When it comes to superheroes, most people wouldn’t think of them as being mentally ill. For decades, Marvel comics have explored mental health issues but it is only recently that the Marvel Cinematic Universe (MCU) has followed suit.
Discussing mental illness in relation to The Avengers is important for a multitude of reasons; but most of these reasons spring from viewers being able to relate to a character and their struggles, recognising that they are not alone. Seeing ourselves reflected in our favourite movies not only helps us to feel validated, it offers us a way to feel less alienated or wrong and also gives us hope because our heroes are able to continue living their lives whilst dealing with their problems.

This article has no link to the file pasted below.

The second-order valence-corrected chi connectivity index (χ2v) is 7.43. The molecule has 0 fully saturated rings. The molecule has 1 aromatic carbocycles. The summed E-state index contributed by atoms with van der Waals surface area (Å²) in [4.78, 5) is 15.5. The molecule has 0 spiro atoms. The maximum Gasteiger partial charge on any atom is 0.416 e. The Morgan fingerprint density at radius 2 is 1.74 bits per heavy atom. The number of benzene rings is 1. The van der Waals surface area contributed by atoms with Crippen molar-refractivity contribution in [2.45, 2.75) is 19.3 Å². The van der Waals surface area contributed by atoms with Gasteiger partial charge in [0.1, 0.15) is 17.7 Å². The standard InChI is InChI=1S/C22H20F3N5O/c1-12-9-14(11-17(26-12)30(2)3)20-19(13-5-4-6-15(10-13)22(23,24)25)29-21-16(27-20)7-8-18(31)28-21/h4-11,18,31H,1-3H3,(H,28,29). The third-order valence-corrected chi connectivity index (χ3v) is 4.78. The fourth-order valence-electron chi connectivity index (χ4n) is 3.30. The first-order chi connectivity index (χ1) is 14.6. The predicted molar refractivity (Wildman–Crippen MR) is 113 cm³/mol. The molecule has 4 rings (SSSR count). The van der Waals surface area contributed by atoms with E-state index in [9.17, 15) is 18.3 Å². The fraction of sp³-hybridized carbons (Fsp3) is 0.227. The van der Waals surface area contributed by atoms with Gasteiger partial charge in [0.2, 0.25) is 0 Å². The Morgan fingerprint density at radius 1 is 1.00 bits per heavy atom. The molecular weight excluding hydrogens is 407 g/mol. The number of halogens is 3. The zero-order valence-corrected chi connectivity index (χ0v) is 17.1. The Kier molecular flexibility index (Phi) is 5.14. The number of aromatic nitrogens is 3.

What makes the MCU’s representation of those with mental illness so brilliant is that the franchise’s depictions of mental health issues is just as dimensional and complex as the real world.
Tony Stark/Iron Man (Robert Downey Jr.) is vitally important, because he gives us an insight into the irrationality of mental illness by showing a seemingly indestructible man in a progressively more vulnerable state through the course of the franchise.
Following his abduction in Afghanistan, Tony undergoes a dramatic change of character as a result of his trauma and witnessing the atrocities committed by his company illegally supplying weapons for guerrilla warfare. Beginning as a flamboyant party-boy, Tony transforms into a guilt-ridden man intent on fixing everything by becoming Iron Man. Although he is successful, his guilt for his company’s actions remains and compels him to join The Avengers.